Lansing Museum's BIG History Lesson Inspires Students' Creativity
March 22, 2012
For Michigan students, the Michigan Historical Museum makes for a pretty inspiring classroom. That's the theory behind the BIG History Lesson, a weeklong immersion learning program for third and fourth graders that's held in the galleries and education rooms of the downtown Lansing museum.
Regularly welcoming more than 70,000 schoolchildren each year on school trips, the Michigan Historical Museum is a natural fit for this unique learning program that caters to the braces and ponytails set.
"It's an opportunity for teachers to move their classrooms to the museum for a five day period," said Laurie Perkins, education historian and BIG History Lesson coordinator at the museum.
The teachers develop themes and plan the lessons. The museum provides classroom space, daily presentations for the youngsters and an engaging backdrop designed to motivate any learner. The program was developed in 1999 by then Michigan Teacher of the Year Margaret Holtschlag, who spent a sabbatical at the museum. The BIG History lesson has been running ever since.
Perkins said that although the BIG History Lesson focuses on immersing students in state history throughout the week, it also includes elements of disciplines beyond social studies.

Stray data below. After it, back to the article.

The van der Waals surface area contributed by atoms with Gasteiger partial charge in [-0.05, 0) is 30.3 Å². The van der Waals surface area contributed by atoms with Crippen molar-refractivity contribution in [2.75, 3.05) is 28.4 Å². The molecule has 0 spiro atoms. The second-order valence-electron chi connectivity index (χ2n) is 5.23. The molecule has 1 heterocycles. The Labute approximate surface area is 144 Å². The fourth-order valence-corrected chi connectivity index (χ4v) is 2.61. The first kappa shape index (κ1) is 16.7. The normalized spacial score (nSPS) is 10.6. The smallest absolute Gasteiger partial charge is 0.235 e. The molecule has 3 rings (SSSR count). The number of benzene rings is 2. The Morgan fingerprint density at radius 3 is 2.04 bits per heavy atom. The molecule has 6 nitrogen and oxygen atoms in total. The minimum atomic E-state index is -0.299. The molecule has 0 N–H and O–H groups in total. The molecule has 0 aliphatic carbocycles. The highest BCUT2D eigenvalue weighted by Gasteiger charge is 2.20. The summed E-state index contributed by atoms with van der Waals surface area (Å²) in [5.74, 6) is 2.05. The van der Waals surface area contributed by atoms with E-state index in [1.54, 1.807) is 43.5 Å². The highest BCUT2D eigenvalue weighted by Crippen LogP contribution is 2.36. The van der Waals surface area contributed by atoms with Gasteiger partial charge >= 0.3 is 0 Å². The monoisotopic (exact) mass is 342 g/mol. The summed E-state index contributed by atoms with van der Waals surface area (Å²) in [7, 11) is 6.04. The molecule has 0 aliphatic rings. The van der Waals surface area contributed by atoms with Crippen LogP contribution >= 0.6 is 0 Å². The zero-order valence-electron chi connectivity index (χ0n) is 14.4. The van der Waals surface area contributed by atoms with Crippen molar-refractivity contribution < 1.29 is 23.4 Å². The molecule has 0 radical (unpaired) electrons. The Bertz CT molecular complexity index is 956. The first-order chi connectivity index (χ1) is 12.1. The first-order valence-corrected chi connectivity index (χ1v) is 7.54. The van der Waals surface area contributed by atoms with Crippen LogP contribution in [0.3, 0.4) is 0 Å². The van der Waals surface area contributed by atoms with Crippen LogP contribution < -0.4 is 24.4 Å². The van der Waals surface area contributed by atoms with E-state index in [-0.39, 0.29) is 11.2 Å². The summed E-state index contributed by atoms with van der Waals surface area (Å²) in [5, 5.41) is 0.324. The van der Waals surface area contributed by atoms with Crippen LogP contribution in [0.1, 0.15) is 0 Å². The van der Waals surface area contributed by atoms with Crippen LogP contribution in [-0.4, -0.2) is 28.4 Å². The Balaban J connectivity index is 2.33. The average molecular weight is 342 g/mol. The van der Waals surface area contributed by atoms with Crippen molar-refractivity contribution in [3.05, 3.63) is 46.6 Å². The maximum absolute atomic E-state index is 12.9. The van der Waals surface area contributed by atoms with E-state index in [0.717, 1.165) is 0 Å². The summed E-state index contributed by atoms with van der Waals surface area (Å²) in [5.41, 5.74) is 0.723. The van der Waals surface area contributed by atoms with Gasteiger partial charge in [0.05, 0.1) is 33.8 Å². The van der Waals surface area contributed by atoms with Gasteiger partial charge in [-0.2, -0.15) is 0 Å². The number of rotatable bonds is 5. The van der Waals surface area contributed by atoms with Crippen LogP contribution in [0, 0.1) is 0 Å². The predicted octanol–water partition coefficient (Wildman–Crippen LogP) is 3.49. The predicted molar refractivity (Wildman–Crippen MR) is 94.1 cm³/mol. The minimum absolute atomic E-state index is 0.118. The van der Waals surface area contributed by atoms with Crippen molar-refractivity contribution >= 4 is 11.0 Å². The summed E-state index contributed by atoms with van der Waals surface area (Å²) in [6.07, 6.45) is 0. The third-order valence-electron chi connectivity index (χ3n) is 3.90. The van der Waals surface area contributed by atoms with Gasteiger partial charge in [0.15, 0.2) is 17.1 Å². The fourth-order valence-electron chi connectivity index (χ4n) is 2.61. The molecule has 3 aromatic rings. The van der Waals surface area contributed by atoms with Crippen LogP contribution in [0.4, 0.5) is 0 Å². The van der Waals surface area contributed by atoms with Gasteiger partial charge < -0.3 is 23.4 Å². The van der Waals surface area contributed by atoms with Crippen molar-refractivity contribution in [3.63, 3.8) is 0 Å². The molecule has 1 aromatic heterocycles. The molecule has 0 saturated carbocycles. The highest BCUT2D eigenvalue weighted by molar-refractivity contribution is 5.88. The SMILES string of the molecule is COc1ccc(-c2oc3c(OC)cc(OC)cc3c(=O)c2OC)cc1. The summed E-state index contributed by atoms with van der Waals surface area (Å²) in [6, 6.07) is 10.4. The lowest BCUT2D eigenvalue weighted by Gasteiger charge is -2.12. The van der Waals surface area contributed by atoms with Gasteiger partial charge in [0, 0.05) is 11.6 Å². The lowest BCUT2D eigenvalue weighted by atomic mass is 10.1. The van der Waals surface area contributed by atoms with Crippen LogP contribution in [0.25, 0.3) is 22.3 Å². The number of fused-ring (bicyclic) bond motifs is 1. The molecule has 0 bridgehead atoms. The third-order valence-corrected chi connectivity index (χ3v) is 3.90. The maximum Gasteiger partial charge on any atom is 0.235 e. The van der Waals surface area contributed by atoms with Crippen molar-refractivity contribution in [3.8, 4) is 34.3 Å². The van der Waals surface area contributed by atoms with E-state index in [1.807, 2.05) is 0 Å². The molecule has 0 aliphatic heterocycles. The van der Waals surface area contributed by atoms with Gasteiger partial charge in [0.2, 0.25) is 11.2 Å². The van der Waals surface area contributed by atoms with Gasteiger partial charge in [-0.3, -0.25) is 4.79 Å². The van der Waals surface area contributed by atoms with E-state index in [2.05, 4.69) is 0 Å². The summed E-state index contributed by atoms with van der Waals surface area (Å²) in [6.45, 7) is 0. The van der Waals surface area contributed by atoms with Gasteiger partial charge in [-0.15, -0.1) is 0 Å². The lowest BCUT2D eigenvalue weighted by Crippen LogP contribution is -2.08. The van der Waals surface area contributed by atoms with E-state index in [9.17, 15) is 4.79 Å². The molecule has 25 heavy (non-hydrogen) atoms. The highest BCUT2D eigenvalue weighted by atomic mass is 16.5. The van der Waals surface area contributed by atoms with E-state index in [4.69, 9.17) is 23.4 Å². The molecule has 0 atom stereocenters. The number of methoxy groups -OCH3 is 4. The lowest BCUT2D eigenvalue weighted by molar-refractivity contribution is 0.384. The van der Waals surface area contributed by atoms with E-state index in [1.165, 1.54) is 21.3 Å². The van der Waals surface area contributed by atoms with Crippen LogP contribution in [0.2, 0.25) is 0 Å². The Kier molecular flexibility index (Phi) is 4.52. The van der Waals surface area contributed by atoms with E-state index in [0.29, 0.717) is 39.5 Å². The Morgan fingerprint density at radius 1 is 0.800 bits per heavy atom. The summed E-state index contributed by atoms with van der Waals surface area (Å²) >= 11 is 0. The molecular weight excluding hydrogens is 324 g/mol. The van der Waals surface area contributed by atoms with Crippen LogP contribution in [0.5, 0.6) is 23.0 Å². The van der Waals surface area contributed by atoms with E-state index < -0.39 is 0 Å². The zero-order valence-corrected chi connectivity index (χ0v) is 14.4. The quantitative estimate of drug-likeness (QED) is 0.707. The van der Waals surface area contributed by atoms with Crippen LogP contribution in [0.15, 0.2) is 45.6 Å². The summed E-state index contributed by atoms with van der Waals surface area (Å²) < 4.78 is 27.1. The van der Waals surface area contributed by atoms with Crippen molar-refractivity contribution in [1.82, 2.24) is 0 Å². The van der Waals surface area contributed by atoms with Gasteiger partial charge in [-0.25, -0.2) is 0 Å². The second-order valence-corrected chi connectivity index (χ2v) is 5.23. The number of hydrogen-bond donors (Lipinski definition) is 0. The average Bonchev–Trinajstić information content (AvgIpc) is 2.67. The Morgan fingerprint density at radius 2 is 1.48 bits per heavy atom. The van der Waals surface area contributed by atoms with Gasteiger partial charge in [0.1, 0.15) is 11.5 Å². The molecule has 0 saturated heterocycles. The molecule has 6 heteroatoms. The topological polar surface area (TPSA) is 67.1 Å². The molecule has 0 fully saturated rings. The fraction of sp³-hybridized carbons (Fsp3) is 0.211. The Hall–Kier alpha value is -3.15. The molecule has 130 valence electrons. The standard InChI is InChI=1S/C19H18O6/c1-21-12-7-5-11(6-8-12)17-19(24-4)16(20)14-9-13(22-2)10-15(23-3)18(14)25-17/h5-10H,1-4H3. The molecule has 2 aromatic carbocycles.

Need an example? One presentation in this year's program involves the history of mining in Michigan. After a tour of the museum's mining display, students participate in a "cookie mining" workshop led by museum staff. They're presented with chocolate chip cookies wrapped in paper and are confronted with a challengem how to mine the chips from the cookies.
The youngsters are given a budget with which to buy tools for mining. They can buy a toothpick for less money than a paperclip, but the paperclip will provide more utility without breaking or wearing out. The "miners" use their tools to probe for chocolate chips and are rewarded with monetary values when chips are extracted.
At the end of the mining expedition, the kids figure the profits (or losses) of their operations by comparing rewards against the cost of tools. That's math, rudimentary economics and history, all folded into a single lesson.
Another program involves a 30 foot canvas silhouette of a voyageur's canoe. Students have to load the canoe and make decisions on what to take, but must remember that additional provisions mean fewer people to paddle.
Other presentations in the program this year cover the War of 1812, early statehood and the history of British involvement in what would eventually become Michigan complete with a museum staffer dressed as a Redcoat.
Each student keeps a journal over the course of the week, too, "so it's math and science and writing, as well as history," Perkins said.
Thirty eight teachers have scheduled their classes to participate in the BIG History Lesson this year, ushering about 960 students through the program. The youngsters are mostly from the greater Lansing area, though some will travel daily from as far away as Linden (near Flint).
The museum can accommodate one to three classrooms a week, though they most commonly come in pairs, Perkins said.